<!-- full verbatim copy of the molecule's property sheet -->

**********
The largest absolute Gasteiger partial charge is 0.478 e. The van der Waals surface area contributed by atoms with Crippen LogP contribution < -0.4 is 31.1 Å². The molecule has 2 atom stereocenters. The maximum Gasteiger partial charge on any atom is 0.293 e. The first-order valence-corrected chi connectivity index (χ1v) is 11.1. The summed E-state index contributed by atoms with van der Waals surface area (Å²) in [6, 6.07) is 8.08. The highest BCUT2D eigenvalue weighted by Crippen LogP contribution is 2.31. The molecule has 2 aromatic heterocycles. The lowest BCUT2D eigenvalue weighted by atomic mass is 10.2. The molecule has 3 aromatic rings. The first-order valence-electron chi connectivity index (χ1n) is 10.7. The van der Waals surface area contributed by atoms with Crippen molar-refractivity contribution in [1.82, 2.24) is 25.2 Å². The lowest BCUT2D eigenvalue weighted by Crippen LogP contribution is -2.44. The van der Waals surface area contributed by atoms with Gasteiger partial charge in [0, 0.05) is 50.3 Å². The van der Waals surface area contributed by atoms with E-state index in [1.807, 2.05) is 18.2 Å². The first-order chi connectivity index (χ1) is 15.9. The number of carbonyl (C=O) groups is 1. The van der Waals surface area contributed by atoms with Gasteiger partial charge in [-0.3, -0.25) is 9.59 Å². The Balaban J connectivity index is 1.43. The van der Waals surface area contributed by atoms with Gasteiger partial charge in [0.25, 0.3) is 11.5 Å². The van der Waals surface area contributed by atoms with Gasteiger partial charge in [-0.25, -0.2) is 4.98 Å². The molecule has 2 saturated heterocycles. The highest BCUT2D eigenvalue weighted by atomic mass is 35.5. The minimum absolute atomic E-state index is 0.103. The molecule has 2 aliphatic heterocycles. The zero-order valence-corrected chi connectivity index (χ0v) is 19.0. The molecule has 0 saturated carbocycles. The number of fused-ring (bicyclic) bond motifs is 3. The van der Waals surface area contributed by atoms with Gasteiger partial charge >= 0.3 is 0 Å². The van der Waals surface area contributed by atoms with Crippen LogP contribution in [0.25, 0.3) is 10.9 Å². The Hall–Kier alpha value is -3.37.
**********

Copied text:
The largest absolute Gasteiger partial charge is 0.478 e. The van der Waals surface area contributed by atoms with Crippen LogP contribution < -0.4 is 31.1 Å². The molecule has 2 atom stereocenters. The maximum Gasteiger partial charge on any atom is 0.293 e. The first-order valence-corrected chi connectivity index (χ1v) is 11.1. The summed E-state index contributed by atoms with van der Waals surface area (Å²) in [6, 6.07) is 8.08. The highest BCUT2D eigenvalue weighted by Crippen LogP contribution is 2.31. The molecule has 2 aromatic heterocycles. The lowest BCUT2D eigenvalue weighted by atomic mass is 10.2. The molecule has 3 aromatic rings. The first-order valence-electron chi connectivity index (χ1n) is 10.7. The van der Waals surface area contributed by atoms with Crippen molar-refractivity contribution in [1.82, 2.24) is 25.2 Å². The lowest BCUT2D eigenvalue weighted by Crippen LogP contribution is -2.44. The van der Waals surface area contributed by atoms with Gasteiger partial charge in [0, 0.05) is 50.3 Å². The van der Waals surface area contributed by atoms with E-state index in [1.807, 2.05) is 18.2 Å². The first-order chi connectivity index (χ1) is 15.9. The number of carbonyl (C=O) groups is 1. The van der Waals surface area contributed by atoms with Gasteiger partial charge in [-0.3, -0.25) is 9.59 Å². The Balaban J connectivity index is 1.43. The van der Waals surface area contributed by atoms with Gasteiger partial charge in [0.25, 0.3) is 11.5 Å². The van der Waals surface area contributed by atoms with Gasteiger partial charge in [-0.25, -0.2) is 4.98 Å². The molecule has 2 saturated heterocycles. The highest BCUT2D eigenvalue weighted by atomic mass is 35.5. The minimum absolute atomic E-state index is 0.103. The molecule has 2 aliphatic heterocycles. The zero-order valence-corrected chi connectivity index (χ0v) is 19.0. The molecule has 0 saturated carbocycles. The number of fused-ring (bicyclic) bond motifs is 3. The van der Waals surface area contributed by atoms with Gasteiger partial charge >= 0.3 is 0 Å². The van der Waals surface area contributed by atoms with Crippen LogP contribution in [0.25, 0.3) is 10.9 Å². The Hall–Kier alpha value is -3.37.